Shaman in California

I’ve decided to summarize the New York Times article, “A Doctor for Disease, a Shaman for the Soul.” I feel this article is highly depictive of the current relation between modern medicine and religious healing. We live in an era dominated by advances in science that have accomplished unimaginable feats including sending a rover to Mars and cloning animals. For most of us living in developed countries it seems plausible, almost a given, that science is the answer for all medical problems. In some ways that does seem to be the case. The marriage of science and technology with health care has culminated in finding treatments or cures for countless diseases including diabetes and some cancers. However, the Times article illustrates that not all people, and not all illnesses, are cured by faith in science. Sometimes people believe they are healed by faith in a divine being or though religious practices. According to Va Meng Lee, a Shaman from California, “Doctors are good at disease.” Mr. Lee acknowledges the benefits of modern medicine but is adamant that his religious practices and faith are responsible for protecting a person’s soul. This protected soul allows people to heal completely and shields them from the harms of evil spirits.

The article explains how hospitals in California and other parts of the country are altering their stance on the combination of modern medicine and religion in hospital settings. In fact, recent surveys have shown that hospitals throughout the US are embracing religious and cultural beliefs like they have never done before. Shaman programs are being developed that introduce Shaman to western medical practices in an effort to promote understanding in both groups. Furthermore, Shaman are allowed to perform certain rituals in patient’s rooms in hospitals, so long as the ritual is permitted by the hospital staff and any roommates of the patient. In these rituals Shaman are the healers and they are granted the same unrestricted access to patients are members of the clergy. Their healing techniques include tracing invisible protective shields, spiritual chants (also called Soul Calling) and some animal rituals that may or may not involve sacrifice, however, these rituals take place in the patient’s home as they’re not allowed in the hospital.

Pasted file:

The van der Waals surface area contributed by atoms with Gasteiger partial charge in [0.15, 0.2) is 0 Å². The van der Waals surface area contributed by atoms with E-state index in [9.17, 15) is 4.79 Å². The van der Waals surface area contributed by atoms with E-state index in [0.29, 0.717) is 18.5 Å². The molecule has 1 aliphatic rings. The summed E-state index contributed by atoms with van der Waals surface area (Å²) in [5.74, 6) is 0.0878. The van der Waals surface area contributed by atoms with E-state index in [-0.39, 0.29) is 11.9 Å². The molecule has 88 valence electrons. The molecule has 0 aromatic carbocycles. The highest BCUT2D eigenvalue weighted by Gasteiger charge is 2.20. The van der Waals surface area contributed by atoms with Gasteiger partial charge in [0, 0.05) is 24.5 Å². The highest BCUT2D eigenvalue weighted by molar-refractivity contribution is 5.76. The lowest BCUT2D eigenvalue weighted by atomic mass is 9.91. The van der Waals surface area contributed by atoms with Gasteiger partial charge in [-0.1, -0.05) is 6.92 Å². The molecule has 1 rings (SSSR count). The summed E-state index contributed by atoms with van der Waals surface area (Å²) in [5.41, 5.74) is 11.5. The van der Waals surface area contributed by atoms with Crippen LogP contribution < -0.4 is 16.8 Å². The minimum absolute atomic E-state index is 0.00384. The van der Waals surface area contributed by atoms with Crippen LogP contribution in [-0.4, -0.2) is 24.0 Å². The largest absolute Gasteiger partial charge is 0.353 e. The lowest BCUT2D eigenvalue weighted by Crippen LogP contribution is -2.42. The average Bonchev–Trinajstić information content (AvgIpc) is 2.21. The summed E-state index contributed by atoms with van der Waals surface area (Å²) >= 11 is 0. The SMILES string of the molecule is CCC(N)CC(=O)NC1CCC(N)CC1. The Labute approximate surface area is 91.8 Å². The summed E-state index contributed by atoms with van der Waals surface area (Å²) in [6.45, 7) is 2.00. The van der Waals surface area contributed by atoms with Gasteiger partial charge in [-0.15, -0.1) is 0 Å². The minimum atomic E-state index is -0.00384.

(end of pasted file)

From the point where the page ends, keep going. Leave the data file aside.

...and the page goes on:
Health professionals like Dr. Flores of Los Angeles are hoping that the combination of modern medicine and cultural/religious practices fuels a push towards comprehensive healthcare and disease prevention.

This Post Has 2 Comments

  1. Anthony Jurayj says:

    I really liked the points you make in your assessment. I watched the documentary, “The Horse Boy” and found it very enlightening. I feel as though a big part of medicine is not only trust in your healthcare, but also faith. It’s as if people can will themselves to be cured or let themselves remain ill because they don’t believe the medicine will serve its purpose. It’s the performing physician’s job to ensure that patients want to be helped, and make them believe that they can do it. An important note you also talked about was that it’s a combination of this belief and the technology/ science itself. I believe that these treatments, although can be alternative, are mainly supplementary/complimentary to the initial treatment.

    In the end, I feel as though no matter how unorthodox the treatment may seem, as long as there isn’t any risk, why not let the shamans do their rituals or clowns play their pranks to just see what happens. If traditional treatments seem to have no effect, and there is even the slightest chance that unconventional methods may do the job, I don’t see why people shouldn’t have a go. All in all, some things are very unpredictable in medicine, and your only option for an unpredictable treatment is a abnormal treatment.

  2. Josh Hartwig says:

    The Shaman’s role in this article is to work alongside the doctors, as stated in the article they believe “the doctors are good at disease where the Shamans take care of the soul”. This seems to benefit both patient and the biomedical doctors because they can still have the patient admitted while certain “approved” rituals are performed at the hospital. Although the rituals have no basis in biomedical medicine it seems to help the individuals that practice that religion. There is an emotional and psychological aspect of this type of interaction, even if there is no physical change. Even though these rituals are a new occurrence inside of hospitals working in harmony with biomedicine, there is some precedence for religion in hospitals. I do believe the Shaman’s are a legitimate benefit to the patients. Every hospital I have ever been in has a chapel in it, also depending on the religion like Islam or Judaism it prevents hospitals from performing autopsies which they respect. But even though these rituals have no benefit from a biomedical standpoint the mental aspect cannot be ignored, as proof look at the placebo effect. Just the thought of getting something to cure a person whether it is a drug or a magical ritual the power of suggestion is not fully understood but is tangible.

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